The governor's first public appearance was in August, at the new Power House in Stanley for the ceremonial switching on of the town's electrified system of street lighting. In November he visited Bull Point which is frequented by elephant seals. In January 1932, 'shearing time', the governor made a three week tour of the farm stations by boat, landing at the jetties by launch, 'a rather bumpy procedure' he reports. Sir James continued his letter to the King's private secretary Sir Clive Wigram:
The sheep farmers and their employees are a fine lot of men. Their lonely life makes them reticent, disliking talk, but when one gets them to 'thaw out' their conversation about their work and domestic affairs is indeed interesting. Their children are educated by travelling teachers, employed by the Government, and the respect in which these teachers are held by the parents is a feature that is wholly blessed. I came away from these folks a better man, I am certain, than before I met them. They were kind enough to say that my talk was helpful and pressed that I should make my visits frequent.
At St Mary's Bazaar he spoke appreciatively of the good will between the different Christian missions and, as a member of the Roman Catholic Church, of the heroic work being done by Father MIGONE and the Sisters.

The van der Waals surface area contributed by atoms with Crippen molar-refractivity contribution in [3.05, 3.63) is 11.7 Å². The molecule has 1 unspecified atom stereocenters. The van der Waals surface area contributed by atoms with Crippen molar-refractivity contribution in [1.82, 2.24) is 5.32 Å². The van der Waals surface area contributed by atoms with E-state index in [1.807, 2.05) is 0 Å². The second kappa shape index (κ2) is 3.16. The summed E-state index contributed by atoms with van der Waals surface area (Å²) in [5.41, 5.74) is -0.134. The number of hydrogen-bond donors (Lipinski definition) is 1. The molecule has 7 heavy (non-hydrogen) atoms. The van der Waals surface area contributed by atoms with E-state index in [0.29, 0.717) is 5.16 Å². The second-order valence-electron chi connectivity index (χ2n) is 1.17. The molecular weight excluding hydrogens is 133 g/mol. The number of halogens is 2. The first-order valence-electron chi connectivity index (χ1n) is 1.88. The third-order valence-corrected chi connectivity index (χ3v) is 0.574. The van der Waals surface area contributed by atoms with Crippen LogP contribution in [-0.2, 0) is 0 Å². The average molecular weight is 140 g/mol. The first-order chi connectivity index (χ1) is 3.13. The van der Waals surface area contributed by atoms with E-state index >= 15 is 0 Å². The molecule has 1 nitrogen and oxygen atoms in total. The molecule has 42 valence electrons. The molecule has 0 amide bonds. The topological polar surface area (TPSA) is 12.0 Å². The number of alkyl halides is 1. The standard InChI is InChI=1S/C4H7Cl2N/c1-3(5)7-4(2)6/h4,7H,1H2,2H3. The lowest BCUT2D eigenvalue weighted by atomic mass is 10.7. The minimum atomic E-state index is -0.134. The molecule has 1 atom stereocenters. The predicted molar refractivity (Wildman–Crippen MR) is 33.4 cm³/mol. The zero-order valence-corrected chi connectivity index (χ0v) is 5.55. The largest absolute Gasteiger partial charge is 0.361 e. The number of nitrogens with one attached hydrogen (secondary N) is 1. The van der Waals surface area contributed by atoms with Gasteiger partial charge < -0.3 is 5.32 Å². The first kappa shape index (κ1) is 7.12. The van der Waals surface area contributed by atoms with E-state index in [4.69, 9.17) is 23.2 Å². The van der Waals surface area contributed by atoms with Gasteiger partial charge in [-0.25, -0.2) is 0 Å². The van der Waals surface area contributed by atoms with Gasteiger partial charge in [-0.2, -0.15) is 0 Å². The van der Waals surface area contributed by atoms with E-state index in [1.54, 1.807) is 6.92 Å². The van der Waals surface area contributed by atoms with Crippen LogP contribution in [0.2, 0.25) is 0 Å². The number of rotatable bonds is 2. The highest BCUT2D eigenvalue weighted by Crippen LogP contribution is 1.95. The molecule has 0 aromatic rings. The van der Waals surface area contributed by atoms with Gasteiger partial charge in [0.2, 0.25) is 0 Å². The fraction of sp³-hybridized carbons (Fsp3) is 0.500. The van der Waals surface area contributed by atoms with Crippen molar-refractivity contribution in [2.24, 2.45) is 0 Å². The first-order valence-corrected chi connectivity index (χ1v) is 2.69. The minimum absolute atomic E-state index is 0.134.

The celebration of the Falklands Centenary in 1933 began with a tribute to the memory of Matthew BRISBANE. The Lafonia carrying the governor and 123 other passengers sailed from Stanley to Port Louis and a wreath was laid at Brisbane's grave where the weather beaten wooden marker was replaced with a new marble gravestone.
The celebrations continued with a week of festivities described by the Governor in a letter to his daughter Mary (Molly):
Curiously enough we had the weather of the century - a week of glorious, warm sunshine.
We had the H.M.S. Durban in, also Discovery II, the latter is the research ship that has, for some time, been investigating sea life and currents.
The proceedings opened with a review, under arms, on the large paddock facing Government House. I took the salute in full uniform, afterwards attending service at the Cathedral.